Engagement in Learning
In releasing the new National Curriculum, the current government have explained that they are outlining the ‘what’ rather than the ‘how’. In other words, the National Curriculum outlines minimum expectations but does not stipulate or suggest how schools should achieve them. We know that the ‘how’ is critical to nurturing successful and confident learners.
The Learning Challenge concept is built around the principle of greater learner involvement in their work. It requires deep thinking and encourages learners to work using a question as the starting point. The Learning Challenge approach is used as a structure and ethos for curriculum design. In designing the curriculum teachers and learners are using a prime learning challenge, expressed as a question, as the starting point. Using the information gained from pre- learning tasks, the new National Curriculum and the school’s context a series of subsidiary challenges are then planned. Each subsidiary learning challenge is also expressed as a question. The subsidiary learning challenge is normally expected to last for one week but this does not need to be the case. (However, initially it may be useful for the learners and indeed the staff to get used to the weekly learning challenge.) The important point is that the learning challenges need to make sense to the learners and it is something that is within their immediate understanding. See below for an example of how this looks in practice:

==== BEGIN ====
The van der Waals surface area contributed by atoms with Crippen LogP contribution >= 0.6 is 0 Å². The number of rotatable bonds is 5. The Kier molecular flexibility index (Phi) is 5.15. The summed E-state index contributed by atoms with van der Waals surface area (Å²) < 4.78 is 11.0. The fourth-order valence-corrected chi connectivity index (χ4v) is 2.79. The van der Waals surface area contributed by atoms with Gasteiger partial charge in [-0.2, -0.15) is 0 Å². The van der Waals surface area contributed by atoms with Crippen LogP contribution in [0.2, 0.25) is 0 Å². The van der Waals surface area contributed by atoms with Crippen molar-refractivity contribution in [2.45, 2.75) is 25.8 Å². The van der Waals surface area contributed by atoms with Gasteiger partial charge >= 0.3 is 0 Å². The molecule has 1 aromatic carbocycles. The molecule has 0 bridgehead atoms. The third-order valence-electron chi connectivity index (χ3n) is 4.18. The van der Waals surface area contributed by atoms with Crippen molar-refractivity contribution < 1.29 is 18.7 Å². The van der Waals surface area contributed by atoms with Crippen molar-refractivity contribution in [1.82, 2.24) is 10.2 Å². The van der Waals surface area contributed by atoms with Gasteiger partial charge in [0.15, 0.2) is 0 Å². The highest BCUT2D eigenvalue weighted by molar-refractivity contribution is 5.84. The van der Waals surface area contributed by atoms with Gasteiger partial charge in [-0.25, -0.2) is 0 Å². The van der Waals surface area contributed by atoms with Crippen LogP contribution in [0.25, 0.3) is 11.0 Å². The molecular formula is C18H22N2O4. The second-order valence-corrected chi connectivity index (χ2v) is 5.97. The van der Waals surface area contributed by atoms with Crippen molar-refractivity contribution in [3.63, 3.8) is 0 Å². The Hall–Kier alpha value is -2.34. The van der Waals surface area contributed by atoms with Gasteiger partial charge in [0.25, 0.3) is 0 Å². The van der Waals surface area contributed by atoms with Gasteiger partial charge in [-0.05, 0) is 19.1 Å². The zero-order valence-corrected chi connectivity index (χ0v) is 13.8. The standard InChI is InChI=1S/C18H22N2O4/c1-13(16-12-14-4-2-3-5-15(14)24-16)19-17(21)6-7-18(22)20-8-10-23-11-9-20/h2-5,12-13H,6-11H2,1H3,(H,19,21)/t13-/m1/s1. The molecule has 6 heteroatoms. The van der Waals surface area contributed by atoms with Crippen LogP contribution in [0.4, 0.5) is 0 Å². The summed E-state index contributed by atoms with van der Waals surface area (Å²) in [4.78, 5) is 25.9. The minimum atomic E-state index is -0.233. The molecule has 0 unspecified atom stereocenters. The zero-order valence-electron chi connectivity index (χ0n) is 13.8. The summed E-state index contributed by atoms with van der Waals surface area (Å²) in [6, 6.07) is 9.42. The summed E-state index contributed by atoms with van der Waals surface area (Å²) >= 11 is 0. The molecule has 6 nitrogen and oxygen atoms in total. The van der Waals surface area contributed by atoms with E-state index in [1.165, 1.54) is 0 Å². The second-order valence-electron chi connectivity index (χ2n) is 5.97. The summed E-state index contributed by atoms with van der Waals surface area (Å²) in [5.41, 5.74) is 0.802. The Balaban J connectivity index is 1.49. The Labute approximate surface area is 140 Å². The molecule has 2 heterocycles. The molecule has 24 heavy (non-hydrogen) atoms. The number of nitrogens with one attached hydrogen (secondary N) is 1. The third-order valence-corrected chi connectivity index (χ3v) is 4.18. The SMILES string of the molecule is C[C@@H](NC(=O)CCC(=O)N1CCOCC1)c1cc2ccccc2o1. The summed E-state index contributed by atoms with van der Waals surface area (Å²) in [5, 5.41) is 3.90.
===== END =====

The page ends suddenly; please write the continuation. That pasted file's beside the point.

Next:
The Learning Challenge approach is designed to reach the Ofsted expectation that, ‘The school’s curriculum promotes and sustains a thirst for knowledge and a love of learning’. (Ofsted leadership descriptor, Jan 2014).
Curricular change sits within a priority of quality first teaching – good and better. The diagram below indicates the critical elements of ensuring success as a leader of pedagogy. Curricular change is only part of the recipe.
The process of managing curricular change requires careful planning and an acceptance that it will take time to embed.The diagram below is a reminder of the ingredients necessary for managing successful change.